 Test for occluder
    No occluder, shade normally ( e.g. Phong model )
    Yes occluder, skip light ( don’t skip ambient )
Reflection Ray

 Recursive shading
    Ray bounces off object
    Treat bounce rays (mostly) like eye rays
    Shade bounce ray and return color
      • Shadow rays
      • Recursive reflections
    Add color to shading at original point
      • Specular or separate reflection coefficient

                                          V               B



                                                      S
Refracted Ray

 Transparent materials bend light
    Snell’s Law
“Distributed” Raytracing

 Send multiple rays through each pixel




 Average results together
 Jittering trades aliasing for noise
 Use multiple rays for reflection and refraction

        How many rays???
“Distributed” Raytracing
: Soft Shadows

 Soft shadows result from non-point lights
    Some part of light visible, some other part occluded




                                                     Area Light




                                                    Occluder
“Distributed” Raytracing
: Soft Shadows

 Distribute shadow rays over light surface
Soft Shadows
“Distributed” Raytracing
: Glossy Reflection

 multiple reflection rays




                                           Justin Legakis




                             θ   θ   polished surface
“Distributed” Raytracing
: Glossy Translucency
                                                    N
 Jittering the rays
                                 I
  about the actual
  transmission angle
  produces a blurred                           I
  effect




                                                        T
                           Bound of jittered
                           reflection rays
“Distributed” Raytracing
: Motion Blur

 Distribute rays over time
    More when we talk about animation...
“Distributed” Raytracing
: Depth of Field

 Pinhole camera – everything in focus.
 Camera with lens – utilized depth of field


  Pinhole Camera                   Camera with lens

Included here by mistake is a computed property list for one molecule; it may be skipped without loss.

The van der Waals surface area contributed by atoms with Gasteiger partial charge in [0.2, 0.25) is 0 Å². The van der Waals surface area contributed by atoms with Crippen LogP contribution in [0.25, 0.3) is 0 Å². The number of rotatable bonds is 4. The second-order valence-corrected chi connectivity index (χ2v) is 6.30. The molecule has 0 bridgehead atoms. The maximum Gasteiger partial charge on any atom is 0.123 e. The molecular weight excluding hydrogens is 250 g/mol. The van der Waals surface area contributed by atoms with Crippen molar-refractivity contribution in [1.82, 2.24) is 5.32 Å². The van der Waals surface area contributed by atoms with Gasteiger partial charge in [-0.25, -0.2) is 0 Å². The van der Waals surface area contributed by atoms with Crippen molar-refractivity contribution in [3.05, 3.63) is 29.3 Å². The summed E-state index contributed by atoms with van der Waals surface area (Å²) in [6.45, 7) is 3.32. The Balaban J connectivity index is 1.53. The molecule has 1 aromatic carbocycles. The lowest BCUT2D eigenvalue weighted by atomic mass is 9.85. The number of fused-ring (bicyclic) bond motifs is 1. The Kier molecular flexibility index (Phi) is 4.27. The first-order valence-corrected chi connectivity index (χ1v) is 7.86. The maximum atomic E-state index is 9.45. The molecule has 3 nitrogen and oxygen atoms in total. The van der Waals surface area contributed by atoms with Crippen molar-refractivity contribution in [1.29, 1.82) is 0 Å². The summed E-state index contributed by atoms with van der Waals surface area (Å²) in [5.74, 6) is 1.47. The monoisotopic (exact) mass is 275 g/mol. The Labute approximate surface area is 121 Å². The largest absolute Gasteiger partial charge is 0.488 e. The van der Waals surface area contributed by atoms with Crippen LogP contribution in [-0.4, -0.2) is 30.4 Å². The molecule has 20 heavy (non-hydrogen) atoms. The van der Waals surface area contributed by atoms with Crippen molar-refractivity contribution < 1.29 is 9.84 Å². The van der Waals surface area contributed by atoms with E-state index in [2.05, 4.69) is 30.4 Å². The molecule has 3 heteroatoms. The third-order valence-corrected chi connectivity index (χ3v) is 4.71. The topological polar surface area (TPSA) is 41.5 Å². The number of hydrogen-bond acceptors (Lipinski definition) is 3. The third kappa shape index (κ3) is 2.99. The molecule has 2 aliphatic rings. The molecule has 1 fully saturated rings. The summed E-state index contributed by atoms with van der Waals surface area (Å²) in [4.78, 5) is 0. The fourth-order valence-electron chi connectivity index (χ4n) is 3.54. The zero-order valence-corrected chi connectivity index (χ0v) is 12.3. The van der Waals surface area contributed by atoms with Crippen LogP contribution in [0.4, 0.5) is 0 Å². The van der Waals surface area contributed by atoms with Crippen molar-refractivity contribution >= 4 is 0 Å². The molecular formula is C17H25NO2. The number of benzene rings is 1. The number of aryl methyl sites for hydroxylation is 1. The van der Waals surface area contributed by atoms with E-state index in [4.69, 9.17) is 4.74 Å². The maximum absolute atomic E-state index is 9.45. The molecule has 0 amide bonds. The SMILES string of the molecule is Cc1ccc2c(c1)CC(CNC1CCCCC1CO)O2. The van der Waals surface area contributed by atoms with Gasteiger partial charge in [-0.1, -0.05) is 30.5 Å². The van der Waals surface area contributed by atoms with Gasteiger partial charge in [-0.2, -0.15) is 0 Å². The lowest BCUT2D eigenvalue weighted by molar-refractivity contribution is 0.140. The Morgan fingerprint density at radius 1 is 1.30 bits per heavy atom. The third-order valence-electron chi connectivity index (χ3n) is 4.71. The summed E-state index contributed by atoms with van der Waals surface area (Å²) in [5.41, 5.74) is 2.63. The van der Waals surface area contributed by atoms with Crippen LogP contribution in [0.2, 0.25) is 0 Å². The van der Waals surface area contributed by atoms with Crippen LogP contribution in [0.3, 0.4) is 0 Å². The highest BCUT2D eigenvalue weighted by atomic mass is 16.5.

Image Plane          Image Plane            Focal Plane
“Distributed” Raytracing
: Depth of Field (DoF)

 Distribute rays over a lens assembly
    multiple rays per pixel
       Depth of Field

        multiple rays per pixel




film             focal length      Justin Legakis
Depth of Field
Bidirectional Ray tracing




       caustic




                            Created by H. Wann Jensen
Bidirectional Ray tracing

 Caustic - (Concentrated)
  specular
  reflection/refraction onto a
  diffuse surface
 Standard ray tracing
  cannot handle caustics         caustic




                                           Created by H. Wann Jensen
Examples:
POV-ray




            created using POV-ray, http://www.povray.org/
POV-ray




          created using POV-ray, http://www.povray.org/
POV-ray




          created using POV-ray, http://www.povray.org/
POV-ray




          created using POV-ray, http://www.povray.org/
Summary

 Writing a simple ray casting renderer is easy
    Generate rays
    Intersection tests
    Lighting calculations
 Recursive Ray Tracing
    Shadows and direct lighting
    Reflection and refraction
    Antialiasing, motion blur, soft shadows, and depth of field
 Bidirectional Ray tracing
    Caustic : specular reflection/refraction onto a diffuse surface
    Standard ray tracing cannot handle caustics

				
DOCUMENT INFO
Shared By:
Categories:
Tags:
Stats:
views:5
posted:8/10/2012
language:English
pages:42